What you may find even more surprising than this is that HTC had the same problem with its One M9 in 2015. When HTC was confronted by a renown tech site back a year ago, it claimed that it couldn’t confirm anything above the use of Gorilla Glass on the One M9. At the very least, this shows that HTC has something to hide about its displays. After all, there’s not a single Android OEM outside of HTC that hasn’t been transparent and forthcoming about the generation of Gorilla Glass panels it uses in its next-gen. smartphones.
At the very least, HTC is being shady about this. What it means for your HTC 10, if you already have one or are planning to get one, is that you can pay $700, top dollar for your high-end smartphone, but have a lot less protection than you think. This doesn’t bode well for HTC, and this puts a damper on what is a solid smartphone. If HTC is remaining hush-hush about its Gorilla Glass panels, what else is it deceiving consumers about?
The HTC 10’s Super LCD5 looks crisp and clear, but it doesn’t match the performance of Samsung’s Super AMOLED displays. The HTC 10’s display looks as though it has some “reddening” on the display or a haze that you can’t get rid of, while Samsung’s AMOLED panel in even the Galaxy Note 5 from 2015, for example, has bright whites that just glow when you turn the device up to full brightness. AMOLED panels are also brighter than LCD panels like those used on the One M9 and the HTC 10 when you head into bright sunlight on a hot summer day, which makes them easier to read for longer periods of time.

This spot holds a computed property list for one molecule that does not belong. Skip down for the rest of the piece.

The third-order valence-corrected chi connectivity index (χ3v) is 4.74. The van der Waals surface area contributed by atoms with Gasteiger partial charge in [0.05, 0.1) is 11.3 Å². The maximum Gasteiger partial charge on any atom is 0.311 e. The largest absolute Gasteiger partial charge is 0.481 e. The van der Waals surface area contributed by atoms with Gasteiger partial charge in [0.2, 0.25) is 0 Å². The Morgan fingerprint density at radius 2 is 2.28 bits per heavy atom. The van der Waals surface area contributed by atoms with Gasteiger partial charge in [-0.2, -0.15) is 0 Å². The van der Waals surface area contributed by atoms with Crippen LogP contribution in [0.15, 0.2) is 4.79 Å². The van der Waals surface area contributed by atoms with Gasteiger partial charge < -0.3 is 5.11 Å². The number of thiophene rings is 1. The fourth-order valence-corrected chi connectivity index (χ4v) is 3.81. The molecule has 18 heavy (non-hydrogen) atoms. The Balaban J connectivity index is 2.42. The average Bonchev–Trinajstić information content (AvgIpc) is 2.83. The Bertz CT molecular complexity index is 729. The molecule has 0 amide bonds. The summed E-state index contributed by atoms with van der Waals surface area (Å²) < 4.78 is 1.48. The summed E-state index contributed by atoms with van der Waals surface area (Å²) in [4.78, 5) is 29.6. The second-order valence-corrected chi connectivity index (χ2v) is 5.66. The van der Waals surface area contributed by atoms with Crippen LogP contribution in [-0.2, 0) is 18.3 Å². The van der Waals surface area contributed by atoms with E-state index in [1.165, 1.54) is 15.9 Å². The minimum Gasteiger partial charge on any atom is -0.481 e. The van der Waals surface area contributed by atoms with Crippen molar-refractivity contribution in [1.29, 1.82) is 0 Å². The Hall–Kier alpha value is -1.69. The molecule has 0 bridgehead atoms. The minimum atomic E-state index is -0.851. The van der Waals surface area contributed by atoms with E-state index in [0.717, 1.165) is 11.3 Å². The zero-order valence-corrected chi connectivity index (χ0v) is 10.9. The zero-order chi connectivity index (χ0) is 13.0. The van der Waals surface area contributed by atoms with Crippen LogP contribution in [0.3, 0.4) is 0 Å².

Processor and RAM
The HTC 10 utilizes Qualcomm’s Snapdragon 820 SoC (or processor) and 4GB of LPDDR4 RAM as opposed to the HTC One M9’s Qualcomm Snapdragon 810 SoC and 3GB of LPDDR4 RAM, the latest-generation RAM. The HTC 10 is said to have a processor that handles overheating better – and it does.
In my 4 months with the HTC 10, though, I’ve found that there are instances of warming on the back of the handset (the back only, not the display), and that those instances usually occur with an update for security patches or bug fixes or both. In most cases, internet browsing, music listening, and so on, I find that the handset is as cool as a cucumber. The same can be said for the Galaxy S7 and Galaxy S7 edge though, so this is a testimony to improvements made with the new Snapdragon processor. The new processor seems to perform well otherwise, though keep in mind that battery-guzzling apps and even Google’s Chrome web browser are known to drain battery life. The Galaxy S7 Active has the Snapdragon 820, and I disabled the Chrome web browser there because it guzzled battery life on the device – more than even cell standby does.
As for RAM, the 4GB of the latest-generation RAM (the RAM was developed by Samsung, by the way) means that users shouldn’t have trouble multitasking and having multiple apps and webpages open simultaneously. 4GB of RAM is the standard RAM capacity in 2016, seeing that the LG G5, Samsung Galaxy S7/S7 edge/S7 Active, and even the newly announced LG V20 all have 4GB of RAM.